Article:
“Most of the banks look at somebody’s net disposable income. They will take a certain percentage of that in an environment where interest rates are 2% higher than the current standard variable rate. However some banks will look at it on a 3 year fixed basis, which enables somebody to borrow that little bit more,” said Purcell.

Mortgage providers offer a number of different interest rate mechanisms over the term of the loan, which can have an effect on the monthly repayments. The concepts are ‘Fixed Rate’ – where for a set period of time, typically up to three years, the repayments do not change. ‘Variable Rate’ mortgages move roughly in line with European Central Bank interest rate changes, while ‘Tracker Rates’ are a combination of the two, and move in relation to ECB rates, but within certain margins.

“It is really down to somebody’s attitude towards risk. We are in an environment of increasing interest rates at the moment. You are going to pay more for a fixed rate, but you are buying comfort and peace of mind,” said Purcell.

Once customers have worked out how much it is possible to borrow, they can decide on whether to take out a 100% mortgage, or whether it might be possible to use funds from other sources, such as savings or family assistance.

100% mortgages are a relatively new product on the Irish market, and have been introduced primarily because of the continued high rates of house price growth in Ireland.

“The difficulty for customers who are renting and trying to save for a deposit was that property prices were continuing to increase and it was taking them longer to get their deposit. Now they don’t need to, the 100% allows you to get onto the property ladder faster,” said Niall O’Grady, Head of Marketing with Permanent TSB.

Given the state of the property market at present, for many customers, especially individuals attempting to buy on their own, some kind of financial assistance is required.

“More and more, particularly first-time buyers are being supported by their parents. Not just going guarantor, but actually presenting their offspring with monetary gifts which they put towards their mortgage purchase,” said Prizeman.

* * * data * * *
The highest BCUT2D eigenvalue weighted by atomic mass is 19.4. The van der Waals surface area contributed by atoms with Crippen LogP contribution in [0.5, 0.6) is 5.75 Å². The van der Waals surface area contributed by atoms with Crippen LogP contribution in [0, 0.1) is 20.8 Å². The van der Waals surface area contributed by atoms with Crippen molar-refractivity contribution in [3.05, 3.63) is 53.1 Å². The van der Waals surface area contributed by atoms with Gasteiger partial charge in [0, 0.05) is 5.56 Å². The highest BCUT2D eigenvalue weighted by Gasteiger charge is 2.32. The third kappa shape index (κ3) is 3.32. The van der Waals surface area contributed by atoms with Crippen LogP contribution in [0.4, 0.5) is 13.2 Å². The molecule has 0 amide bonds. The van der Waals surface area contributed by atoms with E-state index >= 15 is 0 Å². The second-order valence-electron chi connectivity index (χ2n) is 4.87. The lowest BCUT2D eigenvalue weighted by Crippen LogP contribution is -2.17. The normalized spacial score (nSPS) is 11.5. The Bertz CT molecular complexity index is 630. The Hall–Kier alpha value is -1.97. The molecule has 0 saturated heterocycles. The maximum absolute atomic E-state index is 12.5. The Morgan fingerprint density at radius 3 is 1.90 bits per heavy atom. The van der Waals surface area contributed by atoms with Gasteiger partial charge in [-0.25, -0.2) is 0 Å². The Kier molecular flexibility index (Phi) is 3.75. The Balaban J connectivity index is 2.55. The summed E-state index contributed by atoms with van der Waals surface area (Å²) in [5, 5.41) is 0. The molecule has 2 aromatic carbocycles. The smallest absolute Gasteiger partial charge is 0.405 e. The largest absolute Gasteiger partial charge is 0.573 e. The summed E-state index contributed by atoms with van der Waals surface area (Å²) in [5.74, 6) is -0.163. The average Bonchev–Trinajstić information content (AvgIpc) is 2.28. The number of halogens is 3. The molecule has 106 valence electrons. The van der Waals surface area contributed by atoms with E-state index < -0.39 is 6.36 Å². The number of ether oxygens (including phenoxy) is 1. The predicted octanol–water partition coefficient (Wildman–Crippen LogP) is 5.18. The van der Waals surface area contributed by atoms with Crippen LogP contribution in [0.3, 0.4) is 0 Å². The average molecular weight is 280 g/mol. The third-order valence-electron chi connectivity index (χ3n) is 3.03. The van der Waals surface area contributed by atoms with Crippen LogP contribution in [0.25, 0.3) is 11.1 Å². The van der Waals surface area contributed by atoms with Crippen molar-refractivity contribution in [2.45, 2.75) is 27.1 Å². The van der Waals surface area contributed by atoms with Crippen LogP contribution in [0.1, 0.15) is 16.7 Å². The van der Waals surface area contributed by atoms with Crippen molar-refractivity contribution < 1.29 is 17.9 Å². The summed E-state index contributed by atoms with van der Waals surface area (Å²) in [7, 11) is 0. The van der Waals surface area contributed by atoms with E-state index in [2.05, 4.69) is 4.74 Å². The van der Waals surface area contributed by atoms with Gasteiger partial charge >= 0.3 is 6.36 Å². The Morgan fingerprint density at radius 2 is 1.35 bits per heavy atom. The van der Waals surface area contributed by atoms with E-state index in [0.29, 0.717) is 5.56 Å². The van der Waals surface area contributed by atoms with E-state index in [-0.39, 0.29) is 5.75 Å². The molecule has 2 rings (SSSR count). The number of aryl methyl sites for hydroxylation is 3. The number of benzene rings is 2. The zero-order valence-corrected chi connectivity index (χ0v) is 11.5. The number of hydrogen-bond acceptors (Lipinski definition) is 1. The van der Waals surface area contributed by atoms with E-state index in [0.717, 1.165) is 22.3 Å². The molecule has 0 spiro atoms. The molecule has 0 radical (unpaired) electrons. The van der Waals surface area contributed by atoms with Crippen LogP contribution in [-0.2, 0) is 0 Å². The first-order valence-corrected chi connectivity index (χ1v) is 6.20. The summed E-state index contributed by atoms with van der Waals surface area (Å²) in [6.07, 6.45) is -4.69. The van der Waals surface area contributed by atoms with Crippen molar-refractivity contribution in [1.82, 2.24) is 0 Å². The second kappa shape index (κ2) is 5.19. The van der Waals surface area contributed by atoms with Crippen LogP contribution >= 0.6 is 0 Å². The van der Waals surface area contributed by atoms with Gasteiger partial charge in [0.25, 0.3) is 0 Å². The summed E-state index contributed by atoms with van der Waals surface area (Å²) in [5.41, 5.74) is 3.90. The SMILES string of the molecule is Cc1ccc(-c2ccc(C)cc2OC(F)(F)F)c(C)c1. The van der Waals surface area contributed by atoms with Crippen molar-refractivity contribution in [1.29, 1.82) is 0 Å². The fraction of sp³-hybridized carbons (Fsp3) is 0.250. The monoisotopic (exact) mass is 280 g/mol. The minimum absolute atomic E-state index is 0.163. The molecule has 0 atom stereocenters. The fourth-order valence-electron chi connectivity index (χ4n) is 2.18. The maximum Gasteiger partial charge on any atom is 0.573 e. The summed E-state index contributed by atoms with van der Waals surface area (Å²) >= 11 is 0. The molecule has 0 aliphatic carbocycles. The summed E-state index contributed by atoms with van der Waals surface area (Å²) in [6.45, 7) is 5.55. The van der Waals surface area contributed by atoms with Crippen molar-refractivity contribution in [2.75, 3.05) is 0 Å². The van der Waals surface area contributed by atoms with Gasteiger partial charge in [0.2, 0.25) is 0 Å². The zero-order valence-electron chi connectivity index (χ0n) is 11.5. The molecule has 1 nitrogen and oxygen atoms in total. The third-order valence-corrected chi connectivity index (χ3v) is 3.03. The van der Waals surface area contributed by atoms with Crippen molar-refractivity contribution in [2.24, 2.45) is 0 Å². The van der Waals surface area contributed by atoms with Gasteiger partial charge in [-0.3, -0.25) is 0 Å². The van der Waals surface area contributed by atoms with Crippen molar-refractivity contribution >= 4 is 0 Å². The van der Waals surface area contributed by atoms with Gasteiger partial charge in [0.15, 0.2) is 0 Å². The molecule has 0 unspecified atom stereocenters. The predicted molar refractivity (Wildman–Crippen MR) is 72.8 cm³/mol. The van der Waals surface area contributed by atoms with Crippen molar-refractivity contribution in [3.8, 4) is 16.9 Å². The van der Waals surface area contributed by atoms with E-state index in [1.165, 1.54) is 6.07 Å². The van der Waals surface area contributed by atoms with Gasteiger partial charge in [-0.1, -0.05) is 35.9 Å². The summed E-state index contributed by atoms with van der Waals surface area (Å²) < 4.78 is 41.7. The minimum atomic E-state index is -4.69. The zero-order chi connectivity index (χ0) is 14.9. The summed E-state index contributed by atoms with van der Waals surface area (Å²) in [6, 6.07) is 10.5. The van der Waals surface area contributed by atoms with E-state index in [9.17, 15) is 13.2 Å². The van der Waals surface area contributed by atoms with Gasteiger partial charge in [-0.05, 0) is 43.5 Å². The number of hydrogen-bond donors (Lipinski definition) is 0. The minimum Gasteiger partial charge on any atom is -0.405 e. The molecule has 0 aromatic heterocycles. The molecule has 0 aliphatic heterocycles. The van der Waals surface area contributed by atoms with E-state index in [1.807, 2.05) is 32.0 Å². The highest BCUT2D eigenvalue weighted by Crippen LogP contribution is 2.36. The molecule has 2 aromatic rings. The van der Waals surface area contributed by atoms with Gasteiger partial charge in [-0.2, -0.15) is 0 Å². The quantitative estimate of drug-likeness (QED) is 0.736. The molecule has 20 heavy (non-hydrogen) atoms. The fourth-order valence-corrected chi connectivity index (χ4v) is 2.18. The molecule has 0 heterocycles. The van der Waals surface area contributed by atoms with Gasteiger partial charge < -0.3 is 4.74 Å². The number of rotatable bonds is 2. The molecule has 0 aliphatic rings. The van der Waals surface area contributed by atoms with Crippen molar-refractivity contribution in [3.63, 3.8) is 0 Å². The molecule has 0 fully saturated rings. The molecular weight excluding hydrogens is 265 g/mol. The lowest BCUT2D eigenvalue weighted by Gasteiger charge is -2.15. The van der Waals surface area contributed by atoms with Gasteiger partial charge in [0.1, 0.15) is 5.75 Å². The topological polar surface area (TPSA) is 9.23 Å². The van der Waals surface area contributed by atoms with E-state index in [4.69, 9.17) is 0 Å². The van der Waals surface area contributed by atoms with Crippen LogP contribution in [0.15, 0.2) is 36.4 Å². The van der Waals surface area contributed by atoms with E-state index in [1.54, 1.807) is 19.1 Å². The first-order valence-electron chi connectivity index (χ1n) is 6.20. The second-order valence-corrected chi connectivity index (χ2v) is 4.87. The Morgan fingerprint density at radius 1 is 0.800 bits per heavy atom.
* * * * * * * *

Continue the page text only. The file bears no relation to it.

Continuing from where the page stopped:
There are potential Capital Acquisitions Tax (Gift Tax) complications to these gifts. A threshold of €478,155 applies to gifts/inheritances made by a person to his/her child, however for other family members such as brothers, sisters, nieces or nephews the threshold is only €47,815. Any gift over this amount is taxed at 20%.

As the Irish mortgage market is so competitive at the moment, financial institutions are constantly vying for the customer’s attention, and one way of differentiating themselves is to offer enticing flexible features and introductory offers.

Such flexible features can include very low fixed rates over the first few years of the mortgage, the possibility of taking repayment breaks, skipping a set month every year, the ability to overpay or underpay at certain times or to reduce or increase the term of the mortgage going forward.

However, Purcell counsels that the most important factor remains the total cost you will pay at the end of the day.

“What people have to look at is the overall deal. A mortgage isn’t a two year product, it is significantly longer. There are introductory rates for one year or even two years in certain cases, but people should look at what happens after that,” said Purcell.

“Does taking a discount product disqualify them from taking cheaper variable rate products later? Also just because someone has the cheapest discount rates on the market doesn’t mean that after the initial period they have the cheapest solution over the long term,” he added.

Stamp duty is another important consideration for first time buyers, and one that can add a significant cost to the total purchase price of a property. At present, first-time buyers are exempt from paying any stamp duty on the first €317,500 of the purchase price. After this amount there are rates of 3%, 6% and 9% as the total price tops €317,500, €381,000 and €635,000 respectively.

Although there has been a lot of press coverage recently over possible increases in these stamp duty thresholds in the forthcoming budget, those in the business aren’t expecting any fireworks on budget day.

“There have been some talks about changes to the stamp duty regime in the forthcoming budget, but we wouldn’t expect any significant changes,” said O’Grady.

Once you have decided how much money you have to spend, your mortgage broker or financial institution can look to secure mortgage approval for that amount. Then, and only then, is it time to start looking seriously at the location and type of property which you are able to purchase.